81. On the topic of searching, how about when examiners were searching paper files? Now they have US patents, foreign patents, and Dialog search templates for the business method group. Then on top of that they have everything else.

    The proverbial haystack just got a whole lot bigger.

    I know this is not an excuse, but the times, they do change.

  82. “As to PTO’s lowering allowance rate, my presentation shows that this notion is an illusion and that it is a result of distorted and damaging incentives at the PTO. Applications are allowed at roughly the same percentage but after more RCEs.”

    I think GP was referring in his/her comment to the decline in allowance of broad “lottery winner” type claims that have driven much of the excess patent filing over the past several years. As we are told here endlessly by certain commenters, any claim whose scope is limited to a single product that is actually being marketed and sold is “worthless” because such a claim is easy to design around. So-called “inventors” aren’t interested in those claims, nor are they interested in filing RCEs. They want broad claims, and they want them quickly, and they are convinced that the only thing standing between their giant brains and their right to an awesome claim of profound scope are incompetent examiners.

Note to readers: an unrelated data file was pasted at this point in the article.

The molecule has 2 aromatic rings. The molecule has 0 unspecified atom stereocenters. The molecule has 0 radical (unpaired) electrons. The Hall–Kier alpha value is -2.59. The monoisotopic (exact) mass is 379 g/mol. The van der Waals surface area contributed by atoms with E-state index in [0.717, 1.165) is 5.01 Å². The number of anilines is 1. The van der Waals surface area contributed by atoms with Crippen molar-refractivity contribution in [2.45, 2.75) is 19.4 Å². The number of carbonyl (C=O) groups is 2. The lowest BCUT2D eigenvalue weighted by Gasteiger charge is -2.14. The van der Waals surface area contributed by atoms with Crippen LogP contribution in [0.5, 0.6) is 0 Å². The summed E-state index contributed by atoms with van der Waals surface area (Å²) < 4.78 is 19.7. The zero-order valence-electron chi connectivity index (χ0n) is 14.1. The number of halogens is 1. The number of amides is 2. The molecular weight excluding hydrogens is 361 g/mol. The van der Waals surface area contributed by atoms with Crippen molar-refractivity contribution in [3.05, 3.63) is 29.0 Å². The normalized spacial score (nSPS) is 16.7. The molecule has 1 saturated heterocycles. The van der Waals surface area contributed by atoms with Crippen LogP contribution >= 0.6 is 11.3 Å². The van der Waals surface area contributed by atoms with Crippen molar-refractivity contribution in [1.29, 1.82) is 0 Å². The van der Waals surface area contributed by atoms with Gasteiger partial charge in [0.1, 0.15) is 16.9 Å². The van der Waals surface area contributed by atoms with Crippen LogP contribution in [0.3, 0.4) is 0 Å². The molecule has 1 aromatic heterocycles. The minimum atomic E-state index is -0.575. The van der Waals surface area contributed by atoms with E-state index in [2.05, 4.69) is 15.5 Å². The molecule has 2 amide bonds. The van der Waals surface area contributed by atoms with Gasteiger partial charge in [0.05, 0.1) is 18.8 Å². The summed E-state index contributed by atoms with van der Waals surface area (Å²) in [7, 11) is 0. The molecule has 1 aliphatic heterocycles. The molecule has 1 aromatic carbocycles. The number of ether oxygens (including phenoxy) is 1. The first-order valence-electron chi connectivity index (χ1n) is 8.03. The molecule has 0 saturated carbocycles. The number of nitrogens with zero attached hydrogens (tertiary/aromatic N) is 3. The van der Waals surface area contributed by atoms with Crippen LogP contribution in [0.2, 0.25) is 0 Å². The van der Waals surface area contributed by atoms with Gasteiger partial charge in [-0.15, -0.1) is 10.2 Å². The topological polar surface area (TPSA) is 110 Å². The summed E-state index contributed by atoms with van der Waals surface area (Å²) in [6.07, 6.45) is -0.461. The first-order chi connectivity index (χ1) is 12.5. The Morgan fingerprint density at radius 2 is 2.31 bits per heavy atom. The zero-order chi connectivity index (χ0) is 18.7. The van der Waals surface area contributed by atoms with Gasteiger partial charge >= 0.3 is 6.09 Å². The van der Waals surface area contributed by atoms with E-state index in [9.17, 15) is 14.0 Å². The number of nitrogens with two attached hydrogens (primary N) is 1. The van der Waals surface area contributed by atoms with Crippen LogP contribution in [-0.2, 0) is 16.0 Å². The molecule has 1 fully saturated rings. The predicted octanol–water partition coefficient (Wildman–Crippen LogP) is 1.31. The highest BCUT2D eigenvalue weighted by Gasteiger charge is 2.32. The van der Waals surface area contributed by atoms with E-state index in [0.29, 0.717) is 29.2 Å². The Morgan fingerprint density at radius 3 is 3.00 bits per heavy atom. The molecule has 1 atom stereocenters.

Of course, the opposite is true: incompetent examiners are dreams come true for people who want broad claims are willing to pay to get them.

    In any event, regardless of the allowance rate, the prosecution party has already ended. Next year is when the deflated balloon starts making that familiar fart noise and people head to the bedroom to pick up their coats.

  83. “6k, you must be amazing with google, because i can find better art, much more quickly, utilizing the lexis-nexis total patent tool. ”

    It may very well be better. I haven’t started using it myself. Does it req a fee? I might try it out if I can find links etc. But it also leaves out NPL I would guess. I <3 NPL, esp for inds.

    “can you share with us your secrets to being able to find dead on 102 references with google in under 30 seconds every time? this sure would help me with claim drafting.”